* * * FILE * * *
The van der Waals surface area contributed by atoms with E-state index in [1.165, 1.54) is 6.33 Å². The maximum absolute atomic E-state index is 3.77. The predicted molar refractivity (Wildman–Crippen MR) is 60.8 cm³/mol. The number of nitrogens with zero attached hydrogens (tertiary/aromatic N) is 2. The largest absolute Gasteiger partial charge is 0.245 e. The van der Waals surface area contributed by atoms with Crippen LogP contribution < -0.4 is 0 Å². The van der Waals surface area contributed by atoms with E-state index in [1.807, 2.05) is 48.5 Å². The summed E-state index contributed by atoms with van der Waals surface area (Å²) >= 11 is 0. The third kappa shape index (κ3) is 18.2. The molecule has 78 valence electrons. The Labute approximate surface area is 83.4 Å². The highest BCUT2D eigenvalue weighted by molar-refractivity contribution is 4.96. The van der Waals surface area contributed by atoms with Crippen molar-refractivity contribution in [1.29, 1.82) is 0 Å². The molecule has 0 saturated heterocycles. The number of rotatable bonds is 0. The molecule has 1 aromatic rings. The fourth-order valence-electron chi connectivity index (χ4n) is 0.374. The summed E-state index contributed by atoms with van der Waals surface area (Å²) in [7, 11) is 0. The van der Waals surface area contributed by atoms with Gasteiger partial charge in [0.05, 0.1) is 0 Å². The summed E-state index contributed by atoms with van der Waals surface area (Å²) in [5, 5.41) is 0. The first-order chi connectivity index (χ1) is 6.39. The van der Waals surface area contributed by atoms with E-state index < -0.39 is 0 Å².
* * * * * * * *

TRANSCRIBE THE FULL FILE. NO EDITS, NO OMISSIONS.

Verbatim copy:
The van der Waals surface area contributed by atoms with E-state index in [1.165, 1.54) is 6.33 Å². The maximum absolute atomic E-state index is 3.77. The predicted molar refractivity (Wildman–Crippen MR) is 60.8 cm³/mol. The number of nitrogens with zero attached hydrogens (tertiary/aromatic N) is 2. The largest absolute Gasteiger partial charge is 0.245 e. The van der Waals surface area contributed by atoms with Crippen LogP contribution < -0.4 is 0 Å². The van der Waals surface area contributed by atoms with E-state index in [1.807, 2.05) is 48.5 Å². The summed E-state index contributed by atoms with van der Waals surface area (Å²) >= 11 is 0. The third kappa shape index (κ3) is 18.2. The molecule has 78 valence electrons. The Labute approximate surface area is 83.4 Å². The highest BCUT2D eigenvalue weighted by molar-refractivity contribution is 4.96. The van der Waals surface area contributed by atoms with Crippen molar-refractivity contribution in [1.29, 1.82) is 0 Å². The molecule has 0 saturated heterocycles. The number of rotatable bonds is 0. The molecule has 1 aromatic rings. The fourth-order valence-electron chi connectivity index (χ4n) is 0.374. The summed E-state index contributed by atoms with van der Waals surface area (Å²) in [7, 11) is 0. The van der Waals surface area contributed by atoms with Gasteiger partial charge in [0.05, 0.1) is 0 Å². The summed E-state index contributed by atoms with van der Waals surface area (Å²) in [5, 5.41) is 0. The first-order chi connectivity index (χ1) is 6.39. The van der Waals surface area contributed by atoms with E-state index < -0.39 is 0 Å².